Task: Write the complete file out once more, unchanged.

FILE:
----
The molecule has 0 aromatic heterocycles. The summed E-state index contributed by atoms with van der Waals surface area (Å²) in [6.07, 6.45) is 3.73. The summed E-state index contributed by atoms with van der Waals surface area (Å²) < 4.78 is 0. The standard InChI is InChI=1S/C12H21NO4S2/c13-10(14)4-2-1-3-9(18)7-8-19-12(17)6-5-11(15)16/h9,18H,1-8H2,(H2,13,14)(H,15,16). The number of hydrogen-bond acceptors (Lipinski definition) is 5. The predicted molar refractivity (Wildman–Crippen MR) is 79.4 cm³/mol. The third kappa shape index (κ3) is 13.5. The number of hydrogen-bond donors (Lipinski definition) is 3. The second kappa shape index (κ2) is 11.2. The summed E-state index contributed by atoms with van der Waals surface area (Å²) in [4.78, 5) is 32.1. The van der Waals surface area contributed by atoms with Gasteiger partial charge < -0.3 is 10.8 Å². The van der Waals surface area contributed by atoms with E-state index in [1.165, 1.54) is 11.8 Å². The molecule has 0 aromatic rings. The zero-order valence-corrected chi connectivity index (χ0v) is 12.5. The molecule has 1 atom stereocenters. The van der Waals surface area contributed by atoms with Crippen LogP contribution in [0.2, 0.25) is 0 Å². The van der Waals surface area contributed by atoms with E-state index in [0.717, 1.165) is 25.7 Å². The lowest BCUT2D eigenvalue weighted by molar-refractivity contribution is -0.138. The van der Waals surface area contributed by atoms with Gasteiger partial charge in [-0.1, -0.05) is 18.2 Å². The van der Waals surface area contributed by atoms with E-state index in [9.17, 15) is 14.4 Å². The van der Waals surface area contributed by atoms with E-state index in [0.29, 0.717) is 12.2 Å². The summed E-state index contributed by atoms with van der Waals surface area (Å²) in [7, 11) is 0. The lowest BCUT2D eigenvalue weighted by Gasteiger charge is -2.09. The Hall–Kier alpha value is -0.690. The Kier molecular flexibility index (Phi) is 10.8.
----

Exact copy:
The molecule has 0 aromatic heterocycles. The summed E-state index contributed by atoms with van der Waals surface area (Å²) in [6.07, 6.45) is 3.73. The summed E-state index contributed by atoms with van der Waals surface area (Å²) < 4.78 is 0. The standard InChI is InChI=1S/C12H21NO4S2/c13-10(14)4-2-1-3-9(18)7-8-19-12(17)6-5-11(15)16/h9,18H,1-8H2,(H2,13,14)(H,15,16). The number of hydrogen-bond acceptors (Lipinski definition) is 5. The predicted molar refractivity (Wildman–Crippen MR) is 79.4 cm³/mol. The third kappa shape index (κ3) is 13.5. The number of hydrogen-bond donors (Lipinski definition) is 3. The second kappa shape index (κ2) is 11.2. The summed E-state index contributed by atoms with van der Waals surface area (Å²) in [4.78, 5) is 32.1. The van der Waals surface area contributed by atoms with Gasteiger partial charge < -0.3 is 10.8 Å². The van der Waals surface area contributed by atoms with E-state index in [1.165, 1.54) is 11.8 Å². The molecule has 0 aromatic rings. The zero-order valence-corrected chi connectivity index (χ0v) is 12.5. The molecule has 1 atom stereocenters. The van der Waals surface area contributed by atoms with Crippen LogP contribution in [0.2, 0.25) is 0 Å². The van der Waals surface area contributed by atoms with E-state index in [0.717, 1.165) is 25.7 Å². The lowest BCUT2D eigenvalue weighted by molar-refractivity contribution is -0.138. The van der Waals surface area contributed by atoms with Gasteiger partial charge in [-0.1, -0.05) is 18.2 Å². The van der Waals surface area contributed by atoms with E-state index in [9.17, 15) is 14.4 Å². The van der Waals surface area contributed by atoms with E-state index in [0.29, 0.717) is 12.2 Å². The summed E-state index contributed by atoms with van der Waals surface area (Å²) in [7, 11) is 0. The lowest BCUT2D eigenvalue weighted by Gasteiger charge is -2.09. The Hall–Kier alpha value is -0.690. The Kier molecular flexibility index (Phi) is 10.8.